Charlie Chaplin is a Cinderella of the twentieth century. He embodies the wish fulfillment
of our times as the boy who traveled from the slums of London to the boulevards of Hollywood.
Others have paralleled this phenomenal success, but Charlie is unique because he created a
universal image on the screen with which everyone who responded to his films could in some
measure identify: the little man, poor but resourceful, who found refuge in dreams; the poet of
love, though of a love which usually was unfulfilled. He aspired, like every man, to possess his
own little home, but more often than not he had to abandon his hopes and wander off toward
the horizon with a jaunty swing of his cane. Long-suffering and oppressed by the overbearing
authority of storekeepers, waiters, landlords and cops, he was always capable of delivering a
subtly timed back kick at his tormentors. A man of courage, he nevertheless knew when it was
wise to run away.
Of all the great figures of the cinema, Chaplin is the most certain of immortality. He had
the luck, as all great artists must have, to be in the heroic age of a new art. Would all
Shakespeare's plays be snapped up, unrevised, by a modern producer? Would any publisher
today accept uncut the novels of Dostoevsky? To be at the beginning of a new art, or to be
present in a sudden new direction of an old art, is an inestimable advantage for a gifted man.
Chaplin, doubtless, would have made both a name and a fortune in the theatre. He had
technical gifts -- timing, mime and physical control, all near perfection -- and an emotional range
which could infuse comedy with a tragic sense, and tragedy with a touch of farce. But film
increased the physical dimensions in which he could operate, giving the possibilities of
elaborate, perfectly rehearsed gags, and spectacular effects. It also gave him an audience of a
magnitude never before dreamed of by an actor. In the theatre an actor may, on occasion, act
to tens of thousands over a long run, but none could ever hope to reach tens of millions. This
Chaplin did. Such a triumph is epic -- and epic in its true sense. Epics last because they touch
the deep chords of human hope and fear, stir the mysteries of life: the capacity to suffer, to
endure, to accept. Chaplin, the tragi-comic victim of men and circumstance, the perpetual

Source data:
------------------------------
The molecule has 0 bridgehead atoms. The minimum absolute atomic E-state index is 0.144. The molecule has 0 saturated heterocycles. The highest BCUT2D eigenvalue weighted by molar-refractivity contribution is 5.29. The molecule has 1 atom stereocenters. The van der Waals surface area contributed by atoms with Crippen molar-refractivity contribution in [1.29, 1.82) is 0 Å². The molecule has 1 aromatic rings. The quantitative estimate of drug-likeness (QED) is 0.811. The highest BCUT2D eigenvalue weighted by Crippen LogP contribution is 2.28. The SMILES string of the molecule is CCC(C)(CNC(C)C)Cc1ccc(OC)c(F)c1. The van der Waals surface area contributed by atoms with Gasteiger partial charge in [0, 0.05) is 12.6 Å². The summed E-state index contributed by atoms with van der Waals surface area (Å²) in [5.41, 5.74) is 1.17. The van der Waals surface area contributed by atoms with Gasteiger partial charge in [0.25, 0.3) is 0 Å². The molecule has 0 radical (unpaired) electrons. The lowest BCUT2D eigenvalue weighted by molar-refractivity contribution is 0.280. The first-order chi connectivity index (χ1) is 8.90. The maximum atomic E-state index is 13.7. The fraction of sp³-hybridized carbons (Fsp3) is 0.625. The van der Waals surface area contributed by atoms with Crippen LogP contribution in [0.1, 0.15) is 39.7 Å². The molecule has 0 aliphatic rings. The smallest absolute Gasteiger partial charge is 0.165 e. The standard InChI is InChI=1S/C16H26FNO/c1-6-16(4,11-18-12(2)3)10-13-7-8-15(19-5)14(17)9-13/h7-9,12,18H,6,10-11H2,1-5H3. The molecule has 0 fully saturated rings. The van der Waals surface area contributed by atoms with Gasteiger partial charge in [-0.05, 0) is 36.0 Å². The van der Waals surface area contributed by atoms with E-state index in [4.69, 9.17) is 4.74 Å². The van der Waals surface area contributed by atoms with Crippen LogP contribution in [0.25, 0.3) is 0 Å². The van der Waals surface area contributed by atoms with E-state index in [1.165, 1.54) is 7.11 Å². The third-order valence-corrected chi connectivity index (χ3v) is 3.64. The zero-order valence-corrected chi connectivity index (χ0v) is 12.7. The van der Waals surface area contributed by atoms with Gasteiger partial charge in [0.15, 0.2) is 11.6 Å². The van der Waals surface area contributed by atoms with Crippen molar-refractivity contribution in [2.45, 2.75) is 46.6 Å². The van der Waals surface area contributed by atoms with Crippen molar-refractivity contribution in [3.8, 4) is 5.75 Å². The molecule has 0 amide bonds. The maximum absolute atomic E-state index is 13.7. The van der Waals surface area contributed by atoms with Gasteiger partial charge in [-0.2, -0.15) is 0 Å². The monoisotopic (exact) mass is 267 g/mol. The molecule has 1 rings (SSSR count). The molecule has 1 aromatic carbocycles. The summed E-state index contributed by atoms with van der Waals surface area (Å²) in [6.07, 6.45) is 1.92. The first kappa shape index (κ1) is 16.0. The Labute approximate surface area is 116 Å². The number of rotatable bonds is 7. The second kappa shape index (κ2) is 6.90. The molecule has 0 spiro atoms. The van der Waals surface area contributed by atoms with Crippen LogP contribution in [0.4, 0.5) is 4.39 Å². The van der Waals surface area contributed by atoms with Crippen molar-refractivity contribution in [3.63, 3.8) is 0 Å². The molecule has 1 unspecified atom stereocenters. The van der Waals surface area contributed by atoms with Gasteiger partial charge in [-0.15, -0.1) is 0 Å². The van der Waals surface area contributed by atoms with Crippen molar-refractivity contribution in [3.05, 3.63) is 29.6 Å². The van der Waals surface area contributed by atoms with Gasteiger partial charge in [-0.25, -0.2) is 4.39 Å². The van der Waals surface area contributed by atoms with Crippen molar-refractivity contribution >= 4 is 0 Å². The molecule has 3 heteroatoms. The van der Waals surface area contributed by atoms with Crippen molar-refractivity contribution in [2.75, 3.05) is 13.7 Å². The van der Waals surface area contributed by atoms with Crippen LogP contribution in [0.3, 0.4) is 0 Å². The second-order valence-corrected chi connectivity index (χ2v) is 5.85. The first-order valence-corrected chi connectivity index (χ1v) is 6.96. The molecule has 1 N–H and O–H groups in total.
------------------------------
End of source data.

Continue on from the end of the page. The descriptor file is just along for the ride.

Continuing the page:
outsider, was both deeply original and the heir to a long tradition of theatrical clowns, in theatre,
circus and music hall. His great originality lay in his capacity to focus his art on the social
stresses of his day, so that millions could identify with, laugh at and sometimes weep over their
own plight which the symbolized.
The late nineteenth and early twentieth centuries witnessed an astonishing migration of
people. From the south and east of Europe, families moved west to the developing industrial
regions. America was flooded with immigrants; England absorbed in the cast end of London and
in northern manufacturing towns large contingents of Polish and Russian Jews; the French and
Belgian mining areas took in many workers. Rarely have so many families uprooted themselves
to settle in a new environment that both beckoned and menaced. At the best these immigrants
possessed only a scrappy knowledge of the language of their adopted countries; they were often
ignorant of the forces of authority with which they had to contend, or even their own legal rights.
They were all potentially silent victims, unable to communicate articulately when others bullied
and oppressed them.
The plight of the alien immigrants was, however, only the extreme form of the plight in
which the poor had always found themselves -- semi-literate, possessors of an impoverished
vocabulary, intimidated by rules and regulations of authority. And immigrants and poor alike had
been thrust into new and alarming environments by rapid urbanization and industrialization. Thus
Chaplin had a vast and natural audience who could identify with his acute helplessness, his
rubber-like endurance and his poverty-driven cunning. Of course, it was completely right that his
films should be silent. Language, to the classes that he touched, was often baffling and difficult
and -- even more important -- his art could sail across national barriers. The world was his
His early films coincided with the First World War and the prolonged period of depression
with followed. It was a melancholy age, in dire need of cheap and heart-warming entertainment.
But perhaps the most remarkable feature of his art is the way it grew in subtlety as his mass
audience became gradually more educated and sophisticated. Chaplin was a case of an incredible
talent coinciding with incredible luck and incredible timing. All this combined to make him the
single most famous man in the history of twentieth-century entertainment.